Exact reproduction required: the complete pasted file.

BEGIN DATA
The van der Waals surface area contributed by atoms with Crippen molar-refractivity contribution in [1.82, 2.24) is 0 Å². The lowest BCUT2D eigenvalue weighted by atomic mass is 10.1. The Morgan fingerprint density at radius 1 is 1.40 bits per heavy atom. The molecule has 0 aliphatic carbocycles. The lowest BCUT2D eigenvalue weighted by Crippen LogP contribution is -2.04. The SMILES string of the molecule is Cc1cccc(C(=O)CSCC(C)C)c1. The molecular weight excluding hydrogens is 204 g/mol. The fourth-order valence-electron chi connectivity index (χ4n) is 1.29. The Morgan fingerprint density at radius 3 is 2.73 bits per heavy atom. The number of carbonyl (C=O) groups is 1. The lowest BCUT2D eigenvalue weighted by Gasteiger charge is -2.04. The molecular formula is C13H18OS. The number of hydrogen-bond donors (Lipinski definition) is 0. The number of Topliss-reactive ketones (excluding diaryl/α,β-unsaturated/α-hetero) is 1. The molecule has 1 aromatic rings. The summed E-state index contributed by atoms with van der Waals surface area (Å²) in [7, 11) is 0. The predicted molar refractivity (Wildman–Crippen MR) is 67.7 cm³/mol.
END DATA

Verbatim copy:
The van der Waals surface area contributed by atoms with Crippen molar-refractivity contribution in [1.82, 2.24) is 0 Å². The lowest BCUT2D eigenvalue weighted by atomic mass is 10.1. The Morgan fingerprint density at radius 1 is 1.40 bits per heavy atom. The molecule has 0 aliphatic carbocycles. The lowest BCUT2D eigenvalue weighted by Crippen LogP contribution is -2.04. The SMILES string of the molecule is Cc1cccc(C(=O)CSCC(C)C)c1. The molecular weight excluding hydrogens is 204 g/mol. The fourth-order valence-electron chi connectivity index (χ4n) is 1.29. The Morgan fingerprint density at radius 3 is 2.73 bits per heavy atom. The number of carbonyl (C=O) groups is 1. The lowest BCUT2D eigenvalue weighted by Gasteiger charge is -2.04. The molecular formula is C13H18OS. The number of hydrogen-bond donors (Lipinski definition) is 0. The number of Topliss-reactive ketones (excluding diaryl/α,β-unsaturated/α-hetero) is 1. The molecule has 1 aromatic rings. The summed E-state index contributed by atoms with van der Waals surface area (Å²) in [7, 11) is 0. The predicted molar refractivity (Wildman–Crippen MR) is 67.7 cm³/mol.